In 1939, the WPA funded the recreational center, Lost Battalion Hall, which honored the 77th Division of the U.S. Army for its WWI heroism, and offered a firing range and drill hall for the Queens Veterans of Foreign Wars and the American Legion. After the 1939 World’s Fair, some major Mid-Century Modern planned developments followed with Walden Terrace (1949) and Park City (1955), as well as Alexander’s department store (1959). 

    Due to Rego Park’s architecture, urban planning, social spaces, and accessibility, even celebrities called it home. Some were Composer Burt Bacharach, Actor Eddie Bracken, Comic Actor Sid Caesar, Actress June Havoc, Dancer Gypsy Rose Lee, 1945 Miss America Winner Bess Myerson, TV Comedian Marty Ingels, and TV Producer Fred Silverman.

    Upon learning about Rego Park’s 90th, locals spoke. Longtime resident and member Ruth Loewenstein of Rego Park Jewish Center (1948) explained, “We have been a beacon for more than 7 decades as the largest spiritual, cultural, and recreational center, and a lifeline for the Jewish community and other denominations. We congratulate Rego Park on its 90th anniversary.” The Bauhaus-style synagogue earned State & National Register of Historic Places status in 2009.

   Ruth Mueller is a congregant of Our Savior Lutheran Church (1931), a charming wooden church on 63rd Drive. Mueller was born in 1922, and witnessed Rego Park’s rural to urban transformation. She lived in a frame house at 97-51 63rd Road, which had to be elevated to make the land level. She stated, “My life has been a very full life, and I am thankful I can remember all the history.” Mueller reminisced, “I would see movies at the (1939 World’s Fair-inspired) Trylon Theater and the Drake Theatre (1935), go on a date with my husband and have butter crunch and pistachio ice cream at Winther’s Confectionery on Woodhaven Boulevard, swing on Weeping Willow trees, and walk 5 minutes to the new subway.”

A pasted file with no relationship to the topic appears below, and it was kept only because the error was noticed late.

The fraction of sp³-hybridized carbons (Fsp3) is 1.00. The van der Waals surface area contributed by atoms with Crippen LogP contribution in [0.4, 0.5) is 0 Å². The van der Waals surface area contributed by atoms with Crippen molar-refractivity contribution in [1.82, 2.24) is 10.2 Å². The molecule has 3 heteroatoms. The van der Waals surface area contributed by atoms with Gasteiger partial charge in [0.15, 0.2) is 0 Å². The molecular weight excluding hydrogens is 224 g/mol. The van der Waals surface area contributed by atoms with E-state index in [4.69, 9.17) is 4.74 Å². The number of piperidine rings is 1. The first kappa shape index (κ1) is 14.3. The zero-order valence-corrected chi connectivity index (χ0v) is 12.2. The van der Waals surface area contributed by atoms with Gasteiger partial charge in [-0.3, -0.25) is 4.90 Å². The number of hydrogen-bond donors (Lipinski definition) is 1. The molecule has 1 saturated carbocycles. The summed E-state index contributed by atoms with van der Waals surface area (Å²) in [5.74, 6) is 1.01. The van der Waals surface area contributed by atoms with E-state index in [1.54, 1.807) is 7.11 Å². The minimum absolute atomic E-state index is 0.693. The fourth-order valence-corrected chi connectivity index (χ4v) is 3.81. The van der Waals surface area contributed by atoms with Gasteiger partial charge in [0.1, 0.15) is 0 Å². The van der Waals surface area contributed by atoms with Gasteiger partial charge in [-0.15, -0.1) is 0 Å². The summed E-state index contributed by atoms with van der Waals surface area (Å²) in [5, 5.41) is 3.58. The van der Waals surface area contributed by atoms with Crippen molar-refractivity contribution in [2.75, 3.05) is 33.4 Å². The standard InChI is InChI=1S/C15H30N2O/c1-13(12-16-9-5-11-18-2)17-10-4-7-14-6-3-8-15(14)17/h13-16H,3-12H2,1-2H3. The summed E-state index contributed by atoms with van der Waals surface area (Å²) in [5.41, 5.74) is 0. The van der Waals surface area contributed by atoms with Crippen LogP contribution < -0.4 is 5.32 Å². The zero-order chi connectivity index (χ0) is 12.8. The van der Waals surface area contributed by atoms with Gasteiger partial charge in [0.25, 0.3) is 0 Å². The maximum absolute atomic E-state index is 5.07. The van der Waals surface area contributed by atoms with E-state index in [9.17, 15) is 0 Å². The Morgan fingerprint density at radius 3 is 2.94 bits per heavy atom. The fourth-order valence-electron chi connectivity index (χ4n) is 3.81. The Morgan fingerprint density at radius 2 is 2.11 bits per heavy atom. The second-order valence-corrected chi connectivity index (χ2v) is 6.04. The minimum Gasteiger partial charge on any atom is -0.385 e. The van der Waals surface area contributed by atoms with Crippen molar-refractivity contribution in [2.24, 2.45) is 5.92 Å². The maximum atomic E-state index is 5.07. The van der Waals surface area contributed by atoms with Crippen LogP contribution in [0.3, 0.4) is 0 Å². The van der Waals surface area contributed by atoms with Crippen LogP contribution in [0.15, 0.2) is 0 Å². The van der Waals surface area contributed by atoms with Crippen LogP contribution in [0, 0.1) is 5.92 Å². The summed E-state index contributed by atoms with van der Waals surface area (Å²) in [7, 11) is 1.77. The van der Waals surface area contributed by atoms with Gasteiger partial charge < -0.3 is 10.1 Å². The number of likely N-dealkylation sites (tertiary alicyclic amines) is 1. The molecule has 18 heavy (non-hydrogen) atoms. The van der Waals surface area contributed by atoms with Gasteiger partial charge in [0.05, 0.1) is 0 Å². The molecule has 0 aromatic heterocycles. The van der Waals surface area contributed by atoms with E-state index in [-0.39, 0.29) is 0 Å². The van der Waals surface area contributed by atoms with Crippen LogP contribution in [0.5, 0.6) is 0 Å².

Pastor Matthew Popovits, a 6-month Rego Park resident, explained, “We’re a long-standing member, and we want to not only be a part of Rego Park history, but more and more a part of its heart and soul, and show simple acts of love and kindness to  our neighbors. We have the world at our fingertips, since the world is in Rego Park, with its ethnic diversity, constant activity, and accessibility.”

     Today, Rego Park’s commerce continues to boom with the 2010 development of Rego Center featuring Century 21, Costco, and Dallas BBQ. Despite growth, it is important to preserve Rego Park’s vast concentration of historic architecture which grants a distinctive identity.

    Dadras Architects, a firm led by partners Robert Dadras and Victor Dadras, participated in a Rego Park walking tour in 2012. They are the founders of the Downtown Revitalization Group, a collaborative which specializes in historic preservation, urban design, and adaptive re-use. They discovered a unique and rare Art Deco presence along 63rd Drive. “With façade restoration work, the business district could be brought back to life, so its historic architecture will be fully appreciated,” they stated. After touring residential Saunders Street, they commented, “This is reminiscent of a European approach to urban living in a Garden Community, and an excellent prototype of a design for New York City’s future.” Looking ahead, they stated, “The 90th anniversary is a wonderful milestone, and it is our belief the Rego Park community should take this opportunity to preserve and celebrate their history as a vital part of their revitalization effort.”